For nearly 30 million children across the United States, the closure of schools to slow the spread of coronavirus created a critical disruption: no more lunch.
These children benefit from the National School Lunch Program, the nation’s second largest food and nutrition assistance program behind SNAP. But with hundreds of thousands of schools closing, kids may not be able to access lunches (and sometimes breakfasts, snacks, and dinners) that they previously were entitled to. Millions of families must now figure out how to feed their kids in a time where money is especially scarce due to lay-offs, cut hours and more during the pandemic.
School staff and volunteers have organized one option to help: drive-thru lunches. The meals, often bagged or boxed, might include sandwiches, milk, fruit cups and Goldfish.
For many school districts, mobilizing drive-thru lunches, a popular option to continue providing food assistance during the summer months, has been hectic on short notice and with no known end to the crisis. Katie Wilson, executive director of the Urban School Food Alliance, said, “I’ve never been in a situation like this where we really are at a crisis point and where it’s going to be very difficult for children to get access to food,” Wilson says. “I mean, we’ve had some situations — natural disasters, things like that — where we’ve dealt with things, but nothing like this where we don’t see any end in sight or how we’re actually going to manage it all.”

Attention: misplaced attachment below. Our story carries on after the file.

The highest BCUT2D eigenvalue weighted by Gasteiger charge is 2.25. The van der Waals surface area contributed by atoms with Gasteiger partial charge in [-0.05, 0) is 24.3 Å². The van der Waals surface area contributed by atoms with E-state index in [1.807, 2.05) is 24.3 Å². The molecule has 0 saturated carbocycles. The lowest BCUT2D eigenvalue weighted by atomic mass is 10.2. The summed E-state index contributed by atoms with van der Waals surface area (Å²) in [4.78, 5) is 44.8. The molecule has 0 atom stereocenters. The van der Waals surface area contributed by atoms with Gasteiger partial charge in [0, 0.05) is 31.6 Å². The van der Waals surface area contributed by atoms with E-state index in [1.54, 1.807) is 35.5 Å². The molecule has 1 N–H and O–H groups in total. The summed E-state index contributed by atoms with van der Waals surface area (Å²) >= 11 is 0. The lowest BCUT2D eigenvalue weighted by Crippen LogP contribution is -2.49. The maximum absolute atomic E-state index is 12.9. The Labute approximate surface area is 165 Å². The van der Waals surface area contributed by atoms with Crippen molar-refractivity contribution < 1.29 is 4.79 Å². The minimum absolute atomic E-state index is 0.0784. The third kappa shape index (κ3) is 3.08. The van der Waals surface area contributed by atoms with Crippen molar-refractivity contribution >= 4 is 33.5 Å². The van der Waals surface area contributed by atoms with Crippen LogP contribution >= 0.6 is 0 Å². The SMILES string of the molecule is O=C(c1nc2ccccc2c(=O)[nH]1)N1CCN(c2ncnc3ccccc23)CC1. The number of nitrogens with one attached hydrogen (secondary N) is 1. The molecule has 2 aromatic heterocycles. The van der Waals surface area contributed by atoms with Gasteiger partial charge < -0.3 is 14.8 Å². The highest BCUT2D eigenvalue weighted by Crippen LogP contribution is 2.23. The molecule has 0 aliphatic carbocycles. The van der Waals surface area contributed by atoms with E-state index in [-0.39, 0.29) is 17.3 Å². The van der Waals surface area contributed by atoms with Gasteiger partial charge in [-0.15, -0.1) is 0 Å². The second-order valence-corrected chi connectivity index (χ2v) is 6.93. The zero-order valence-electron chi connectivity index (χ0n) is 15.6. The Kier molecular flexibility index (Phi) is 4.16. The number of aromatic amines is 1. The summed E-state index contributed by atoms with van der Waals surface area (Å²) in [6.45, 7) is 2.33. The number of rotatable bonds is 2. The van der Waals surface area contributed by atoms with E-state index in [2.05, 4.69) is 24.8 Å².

Federal waivers issued by the United States Department of Agriculture (USDA) relaxed rules on what kinds of sites can be used for meal distribution, allowing for the drive-thru model in New York, Atlanta, Detroit, Milwaukee, and Washington, D.C. Schools, churches, parks and other community locations are all being used for pick-up.
Some students still won’t be able to get lunches via the drive-thru model, unfortunately. These might include children with parents who can’t take time off from jobs that don’t offer teleworking and children staying with elderly grandparents who are self-isolating. For some school districts and cities, if students can’t come to pick up their lunch, their lunch will be brought to them by a familiar yellow school bus. The nutrition services director for a Tacoma, Washington school district described the innovation: “Make the food, put it on school buses and then have our bus drivers drive routes. Take it to our highest-needs apartment complexes and housing areas so that way the kids can just come to the bus rather than find a way to get to the school.”
For 33-year-old Summer Mossbarger, a disabled Army veteran in Brenham, Texas, the continuing provision of lunches for her six children has been crucial: “If we didn’t have this, I probably would have a mental breakdown with stress.”
Sources: Food Research and Action Center 03/24/20; NPR 03/20/20; CNN 03/11/20; New York Times 03/20/20.